Onwards and Upwards Into the 21st Century!

Thursday, September 24th, 2020

Yes, the 21st Century began 20 years ago, but today we welcome New York into the new millennium. The New York legislature passed (and Governor Cuomo signed into law) Senate Bill S8832 allowing taxpayers to electronically sign New York signature documents on tax returns. This should go live in the very near future (probably within two weeks).

New York was one of just three states (the others are the District of Columbia and Minnesota) that did not allow e-signatures. Federal e-signatures (and state e-signatures) require a taxpayer to complete “knowledge” questions (so the taxpayers can prove they are who they say they are).

During the peak of the pandemic, New York temporarily allowed e-signatures. It’s about to be permanent, and that’s a good thing for all.

Bozo Tax Tip #1: Move Without Moving!

Monday, July 13th, 2020

Nearly nine years ago, we moved from Irvine, California to Las Vegas. The home in Irvine was sold, a home was purchased in Las Vegas, and the belongings went from the Golden State to the Silver State. Cars were re-registered, doctors changed, and no one would say that we didn’t become Las Vegas residents.

But some people like to have it both ways. Nevada’s income tax rate is a very round number (0%), while California’s maximum income tax rate is a ridiculous (in my opinion) 13.3%. That certainly could drive individuals to move in name only. California’s Franchise Tax Board (FTB) realizes that, and they (along with New York State) lead the country in residency audits.

If you really do relocate, a residency audit is a minor annoyance. But let’s say you reside in Silicon Valley, and you buy a home in Reno but keep your home in Los Altos. Did you move? Or did you just move in name?

The Bozo strategy is the latter: moving in name only. I’ll just have that little home in Reno, spend the ski season in Nevada but really continue to live in Los Altos.

In a residency audit, the FTB will look at where you’re actually spending time, where you’re spending money (if eight months of the year you’re patronizing businesses in Silicon Valley, it doesn’t look like you really moved), and a variety of other factors. ( The FTB has an excellent Residency and Sourcing Manual that explains California laws on the subject.)

Given the current pandemic, state revenues are being squeezed. The one government agency where increasing employees increases revenues is the tax agency (especially employees in audit). While I expect to see states cut employees, I’ll be surprised to see anything but minor cuts in tax agencies. We’re also likely to see an increase in audits looking at telecommuting issues. In any case, if you move in name only you’re painting a target on your back for a residency audit.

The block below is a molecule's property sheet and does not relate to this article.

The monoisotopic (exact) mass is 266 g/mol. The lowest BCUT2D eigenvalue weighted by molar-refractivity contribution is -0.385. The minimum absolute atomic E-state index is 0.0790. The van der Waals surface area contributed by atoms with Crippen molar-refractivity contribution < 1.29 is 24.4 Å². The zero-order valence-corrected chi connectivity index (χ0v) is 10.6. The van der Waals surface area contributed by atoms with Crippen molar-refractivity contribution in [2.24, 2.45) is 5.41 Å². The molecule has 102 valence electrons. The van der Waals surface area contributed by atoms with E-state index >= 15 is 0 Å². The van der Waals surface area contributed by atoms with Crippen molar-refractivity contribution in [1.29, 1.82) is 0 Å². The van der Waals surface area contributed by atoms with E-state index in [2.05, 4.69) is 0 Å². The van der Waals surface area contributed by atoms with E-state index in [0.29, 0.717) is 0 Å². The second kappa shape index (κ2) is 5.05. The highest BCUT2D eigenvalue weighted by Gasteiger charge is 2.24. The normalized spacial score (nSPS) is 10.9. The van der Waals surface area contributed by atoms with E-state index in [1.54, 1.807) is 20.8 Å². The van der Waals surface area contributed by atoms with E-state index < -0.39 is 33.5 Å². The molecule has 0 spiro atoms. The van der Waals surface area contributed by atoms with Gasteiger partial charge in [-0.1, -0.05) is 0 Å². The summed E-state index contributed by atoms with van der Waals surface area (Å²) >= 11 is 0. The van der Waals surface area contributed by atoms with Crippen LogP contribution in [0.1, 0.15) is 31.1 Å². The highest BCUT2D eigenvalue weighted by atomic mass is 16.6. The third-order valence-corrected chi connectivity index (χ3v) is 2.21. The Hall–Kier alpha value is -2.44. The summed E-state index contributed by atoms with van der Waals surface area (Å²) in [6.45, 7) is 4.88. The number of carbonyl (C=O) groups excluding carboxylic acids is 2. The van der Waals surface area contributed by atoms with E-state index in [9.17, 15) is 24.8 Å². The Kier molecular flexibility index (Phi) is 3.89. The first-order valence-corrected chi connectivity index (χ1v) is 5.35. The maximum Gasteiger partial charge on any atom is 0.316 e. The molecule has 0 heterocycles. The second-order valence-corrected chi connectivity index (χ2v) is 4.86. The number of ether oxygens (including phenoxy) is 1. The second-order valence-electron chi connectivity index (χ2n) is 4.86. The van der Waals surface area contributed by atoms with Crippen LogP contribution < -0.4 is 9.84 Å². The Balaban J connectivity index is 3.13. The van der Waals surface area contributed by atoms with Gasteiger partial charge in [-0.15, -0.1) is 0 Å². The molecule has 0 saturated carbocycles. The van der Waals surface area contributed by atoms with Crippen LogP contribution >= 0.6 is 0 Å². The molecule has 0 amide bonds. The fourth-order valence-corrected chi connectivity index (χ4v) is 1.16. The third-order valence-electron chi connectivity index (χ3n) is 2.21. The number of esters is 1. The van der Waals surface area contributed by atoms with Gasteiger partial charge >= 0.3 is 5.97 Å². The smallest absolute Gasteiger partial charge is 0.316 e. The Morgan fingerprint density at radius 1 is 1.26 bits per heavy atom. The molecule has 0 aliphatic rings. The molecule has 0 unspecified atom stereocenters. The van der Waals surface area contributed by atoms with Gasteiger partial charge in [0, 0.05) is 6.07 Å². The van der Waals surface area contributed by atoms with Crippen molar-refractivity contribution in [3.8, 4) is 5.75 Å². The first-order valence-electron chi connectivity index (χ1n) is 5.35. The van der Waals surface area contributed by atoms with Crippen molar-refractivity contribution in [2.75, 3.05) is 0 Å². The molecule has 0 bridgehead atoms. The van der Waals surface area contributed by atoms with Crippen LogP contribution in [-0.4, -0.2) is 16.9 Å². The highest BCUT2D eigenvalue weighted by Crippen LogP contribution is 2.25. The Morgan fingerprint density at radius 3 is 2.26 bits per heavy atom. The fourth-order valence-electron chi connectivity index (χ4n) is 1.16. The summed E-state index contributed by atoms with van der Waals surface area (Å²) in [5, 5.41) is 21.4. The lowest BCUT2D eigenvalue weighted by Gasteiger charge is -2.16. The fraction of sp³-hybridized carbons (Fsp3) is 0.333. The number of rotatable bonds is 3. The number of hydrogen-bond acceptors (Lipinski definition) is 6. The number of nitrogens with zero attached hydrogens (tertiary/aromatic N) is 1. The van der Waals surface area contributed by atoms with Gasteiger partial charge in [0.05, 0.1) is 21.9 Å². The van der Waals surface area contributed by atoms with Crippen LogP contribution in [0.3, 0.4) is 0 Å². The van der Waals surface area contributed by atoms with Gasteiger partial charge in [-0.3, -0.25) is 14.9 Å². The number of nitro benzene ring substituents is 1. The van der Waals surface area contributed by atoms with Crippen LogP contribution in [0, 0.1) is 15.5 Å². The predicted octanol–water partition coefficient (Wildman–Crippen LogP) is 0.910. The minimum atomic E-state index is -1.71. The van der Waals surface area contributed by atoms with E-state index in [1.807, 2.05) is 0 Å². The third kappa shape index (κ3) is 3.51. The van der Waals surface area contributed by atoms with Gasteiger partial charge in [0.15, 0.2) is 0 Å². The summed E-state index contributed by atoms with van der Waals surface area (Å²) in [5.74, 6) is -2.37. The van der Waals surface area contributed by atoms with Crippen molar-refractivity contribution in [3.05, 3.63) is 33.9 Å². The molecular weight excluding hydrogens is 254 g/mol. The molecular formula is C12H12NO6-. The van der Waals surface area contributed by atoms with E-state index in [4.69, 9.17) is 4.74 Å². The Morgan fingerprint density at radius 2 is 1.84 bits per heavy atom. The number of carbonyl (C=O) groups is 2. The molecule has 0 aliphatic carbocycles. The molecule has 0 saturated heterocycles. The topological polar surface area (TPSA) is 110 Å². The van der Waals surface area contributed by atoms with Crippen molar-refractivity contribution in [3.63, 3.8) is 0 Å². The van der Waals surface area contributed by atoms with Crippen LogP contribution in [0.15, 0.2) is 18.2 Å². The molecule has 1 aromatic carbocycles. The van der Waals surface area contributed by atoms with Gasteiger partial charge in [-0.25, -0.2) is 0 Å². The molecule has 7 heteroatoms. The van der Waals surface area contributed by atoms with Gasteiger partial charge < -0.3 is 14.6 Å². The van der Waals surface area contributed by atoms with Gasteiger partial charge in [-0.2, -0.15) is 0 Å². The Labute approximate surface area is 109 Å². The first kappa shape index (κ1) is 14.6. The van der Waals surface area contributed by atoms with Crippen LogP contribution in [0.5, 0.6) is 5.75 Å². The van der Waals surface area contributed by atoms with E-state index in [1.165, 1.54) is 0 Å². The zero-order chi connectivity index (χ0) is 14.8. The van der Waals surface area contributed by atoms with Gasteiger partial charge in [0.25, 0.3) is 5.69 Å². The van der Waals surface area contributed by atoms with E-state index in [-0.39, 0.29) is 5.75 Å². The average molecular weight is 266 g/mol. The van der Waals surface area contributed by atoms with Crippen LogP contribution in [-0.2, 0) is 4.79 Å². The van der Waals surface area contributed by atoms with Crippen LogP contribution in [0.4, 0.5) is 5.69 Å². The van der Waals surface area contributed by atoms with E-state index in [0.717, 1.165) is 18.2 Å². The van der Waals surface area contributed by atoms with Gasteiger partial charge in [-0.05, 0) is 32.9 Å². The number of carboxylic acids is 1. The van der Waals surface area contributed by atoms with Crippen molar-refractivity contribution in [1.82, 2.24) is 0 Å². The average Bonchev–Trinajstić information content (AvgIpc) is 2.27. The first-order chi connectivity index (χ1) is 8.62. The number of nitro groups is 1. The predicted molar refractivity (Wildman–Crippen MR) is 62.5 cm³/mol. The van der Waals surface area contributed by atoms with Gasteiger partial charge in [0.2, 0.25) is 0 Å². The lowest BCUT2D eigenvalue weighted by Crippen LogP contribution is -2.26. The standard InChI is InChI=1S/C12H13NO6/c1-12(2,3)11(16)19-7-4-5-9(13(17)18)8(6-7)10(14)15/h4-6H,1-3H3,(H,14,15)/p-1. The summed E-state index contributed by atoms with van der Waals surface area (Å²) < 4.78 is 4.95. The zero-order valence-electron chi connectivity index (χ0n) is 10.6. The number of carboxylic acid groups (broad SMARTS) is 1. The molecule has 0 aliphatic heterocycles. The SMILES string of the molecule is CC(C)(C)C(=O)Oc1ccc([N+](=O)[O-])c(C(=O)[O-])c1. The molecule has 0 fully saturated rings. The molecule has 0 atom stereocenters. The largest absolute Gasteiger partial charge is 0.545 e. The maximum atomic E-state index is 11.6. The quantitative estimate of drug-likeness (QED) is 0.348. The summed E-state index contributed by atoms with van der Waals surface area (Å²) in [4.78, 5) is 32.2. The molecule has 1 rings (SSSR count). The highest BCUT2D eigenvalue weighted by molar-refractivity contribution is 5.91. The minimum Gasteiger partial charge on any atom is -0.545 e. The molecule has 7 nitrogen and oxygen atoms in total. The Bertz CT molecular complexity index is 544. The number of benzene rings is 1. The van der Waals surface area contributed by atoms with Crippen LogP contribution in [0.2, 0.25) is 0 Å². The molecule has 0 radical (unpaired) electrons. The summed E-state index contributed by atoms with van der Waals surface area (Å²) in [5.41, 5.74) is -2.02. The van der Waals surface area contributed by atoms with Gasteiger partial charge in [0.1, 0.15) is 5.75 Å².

New York DFS & Gambling: It’s the Constitution

Wednesday, February 12th, 2020

There’s a quick way of doing many things that, in the long-run, doesn’t work so well; there’s a slower way of doing those same things that will always work. That’s true in tax, and it’s true for a legislature that’s trying to raise money.

Back in 2016, the New York state legislature amended a law so that DFS could be legalized. Almost immediately, a lawsuit was filed that said the new law violated the New York Constitution. The New York Supreme Court (which is the original trial court) ruled that the law was unconstitutional (as it relates to DFS). Both sides appealed the ruling, and last Friday a decision from the Appellate Division was released. That decision mostly upheld the original ruling.

The key points within that ruling are (1) that gambling only needs an element of chance and (2) it is not the job of the courts to look at the “…wisdom of the Legislature’s enactment of laws, but on whether the NY Constitution prohibited the Legislature from enacting such laws.”

This ruling is not good news for those who would like to see DFS or online gambling in New York state. It will take amending the New York constitution–and that’s a much harder road to go than simply passing a law. It also takes far more time. But if the constitution is amended, the law would be clearly constitutional (and legal).

I expect this decision to be appealed to the New York Court of Appeals (New York’s highest court), and it’s likely the case will be taken up (there was a dissent, and the case is about a constitutional question–the kind of case that appeals to higher courts). The problem, though, is that the plain language of the state constitution is quite specific about how to add more gambling. And it’s by amending the constitution. While a stay on enforcing this ruling may be granted (allowing DFS contests to continue in New York), unless the New York state constitution is changed the future of DFS (and online gambling) in New York looks quite bleak.

IRS To New York, New Jersey, and California: We Weren’t Kidding

Tuesday, June 11th, 2019

Today the IRS issued rules and guidance on charitable contributions as a workaround to the new limits on state and local taxes. Unsurprisingly, the IRS said exactly what I thought they would: both substance over form and quid pro quo apply.

There’s a fundamental rule in tax: The substance of a transaction determines how it’s taxed, not what it’s labeled. Suppose I pay you to perform services for me, but I send you a Form 1099-INT (for interest income). What I pay you is service income, not interest income, no matter how it’s labeled. Consider state taxes. Suppose a state (say, New York) offers you the ability to contribute to the “Support New York Fund” instead of state taxes. Well, the substance is that you’re paying state taxes by contributing to that fund.

Another issue is “quid pro quo;” that’s Latin for ‘something for something.’ And if you get something for a charitable contribution, that portion isn’t charity. Consider a donation to some foundation for $50 and you receive a blanket worth $10; your charitable contribution (that you can take) is $40. This rule has been around for some time. It applies to these workarounds, too.

Put bluntly, the IRS isn’t amused with the workarounds. The Tax Code is law; until Congress changes it, federal deductions for state and local taxes are limited.

Here We Go Again…

Tuesday, October 30th, 2018

A few years ago I penned a post titled “Taxes and Daily Fantasy Sports: The Duck Test.” To remind everyone,